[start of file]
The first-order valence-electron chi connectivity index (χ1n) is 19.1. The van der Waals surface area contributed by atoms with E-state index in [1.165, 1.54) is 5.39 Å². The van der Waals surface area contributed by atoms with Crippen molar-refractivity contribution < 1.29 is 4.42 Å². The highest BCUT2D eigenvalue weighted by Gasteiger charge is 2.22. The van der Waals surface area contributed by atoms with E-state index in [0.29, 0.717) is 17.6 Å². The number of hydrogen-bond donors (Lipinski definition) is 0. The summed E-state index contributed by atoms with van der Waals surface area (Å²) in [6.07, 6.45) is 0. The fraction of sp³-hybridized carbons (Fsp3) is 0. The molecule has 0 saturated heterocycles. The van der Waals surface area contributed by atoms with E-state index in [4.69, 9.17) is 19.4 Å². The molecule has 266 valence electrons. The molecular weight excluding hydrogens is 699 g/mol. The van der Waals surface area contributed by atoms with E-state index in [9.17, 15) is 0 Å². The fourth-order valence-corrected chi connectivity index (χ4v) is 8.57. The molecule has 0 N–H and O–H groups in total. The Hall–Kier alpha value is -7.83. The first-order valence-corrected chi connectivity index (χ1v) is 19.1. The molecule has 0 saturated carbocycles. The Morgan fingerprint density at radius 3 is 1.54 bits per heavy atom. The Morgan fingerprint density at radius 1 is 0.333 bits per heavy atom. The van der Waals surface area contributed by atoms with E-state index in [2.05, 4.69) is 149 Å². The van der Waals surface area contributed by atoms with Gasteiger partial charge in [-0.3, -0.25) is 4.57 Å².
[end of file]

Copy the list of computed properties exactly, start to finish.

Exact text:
The first-order valence-electron chi connectivity index (χ1n) is 19.1. The van der Waals surface area contributed by atoms with E-state index in [1.165, 1.54) is 5.39 Å². The van der Waals surface area contributed by atoms with Crippen molar-refractivity contribution < 1.29 is 4.42 Å². The highest BCUT2D eigenvalue weighted by Gasteiger charge is 2.22. The van der Waals surface area contributed by atoms with E-state index in [0.29, 0.717) is 17.6 Å². The number of hydrogen-bond donors (Lipinski definition) is 0. The summed E-state index contributed by atoms with van der Waals surface area (Å²) in [6.07, 6.45) is 0. The fraction of sp³-hybridized carbons (Fsp3) is 0. The molecule has 0 saturated heterocycles. The van der Waals surface area contributed by atoms with E-state index in [4.69, 9.17) is 19.4 Å². The molecule has 266 valence electrons. The molecular weight excluding hydrogens is 699 g/mol. The van der Waals surface area contributed by atoms with E-state index in [9.17, 15) is 0 Å². The fourth-order valence-corrected chi connectivity index (χ4v) is 8.57. The molecule has 0 N–H and O–H groups in total. The Hall–Kier alpha value is -7.83. The first-order valence-corrected chi connectivity index (χ1v) is 19.1. The molecule has 0 saturated carbocycles. The Morgan fingerprint density at radius 3 is 1.54 bits per heavy atom. The Morgan fingerprint density at radius 1 is 0.333 bits per heavy atom. The van der Waals surface area contributed by atoms with E-state index in [2.05, 4.69) is 149 Å². The van der Waals surface area contributed by atoms with Gasteiger partial charge in [-0.3, -0.25) is 4.57 Å².